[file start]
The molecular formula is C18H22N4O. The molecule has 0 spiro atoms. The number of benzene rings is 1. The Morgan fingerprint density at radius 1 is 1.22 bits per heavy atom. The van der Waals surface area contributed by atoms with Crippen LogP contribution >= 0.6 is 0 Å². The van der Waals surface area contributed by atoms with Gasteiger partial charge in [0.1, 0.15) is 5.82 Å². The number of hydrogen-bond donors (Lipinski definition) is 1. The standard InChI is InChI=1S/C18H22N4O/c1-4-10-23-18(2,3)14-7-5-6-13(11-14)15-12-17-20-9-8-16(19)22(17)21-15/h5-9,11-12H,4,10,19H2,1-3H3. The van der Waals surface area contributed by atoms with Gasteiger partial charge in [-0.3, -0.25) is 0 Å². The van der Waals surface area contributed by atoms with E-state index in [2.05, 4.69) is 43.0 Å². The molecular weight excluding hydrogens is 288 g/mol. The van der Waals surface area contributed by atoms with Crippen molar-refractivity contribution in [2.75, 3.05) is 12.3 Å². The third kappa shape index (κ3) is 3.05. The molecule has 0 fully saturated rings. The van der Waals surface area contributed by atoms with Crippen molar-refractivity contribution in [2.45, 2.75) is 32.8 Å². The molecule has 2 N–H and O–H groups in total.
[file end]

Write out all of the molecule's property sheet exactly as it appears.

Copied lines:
The molecular formula is C18H22N4O. The molecule has 0 spiro atoms. The number of benzene rings is 1. The Morgan fingerprint density at radius 1 is 1.22 bits per heavy atom. The van der Waals surface area contributed by atoms with Crippen LogP contribution >= 0.6 is 0 Å². The van der Waals surface area contributed by atoms with Gasteiger partial charge in [0.1, 0.15) is 5.82 Å². The number of hydrogen-bond donors (Lipinski definition) is 1. The standard InChI is InChI=1S/C18H22N4O/c1-4-10-23-18(2,3)14-7-5-6-13(11-14)15-12-17-20-9-8-16(19)22(17)21-15/h5-9,11-12H,4,10,19H2,1-3H3. The van der Waals surface area contributed by atoms with Gasteiger partial charge in [-0.3, -0.25) is 0 Å². The van der Waals surface area contributed by atoms with E-state index in [2.05, 4.69) is 43.0 Å². The molecular weight excluding hydrogens is 288 g/mol. The van der Waals surface area contributed by atoms with Crippen molar-refractivity contribution in [2.75, 3.05) is 12.3 Å². The third kappa shape index (κ3) is 3.05. The molecule has 0 fully saturated rings. The van der Waals surface area contributed by atoms with Crippen molar-refractivity contribution in [2.45, 2.75) is 32.8 Å². The molecule has 2 N–H and O–H groups in total.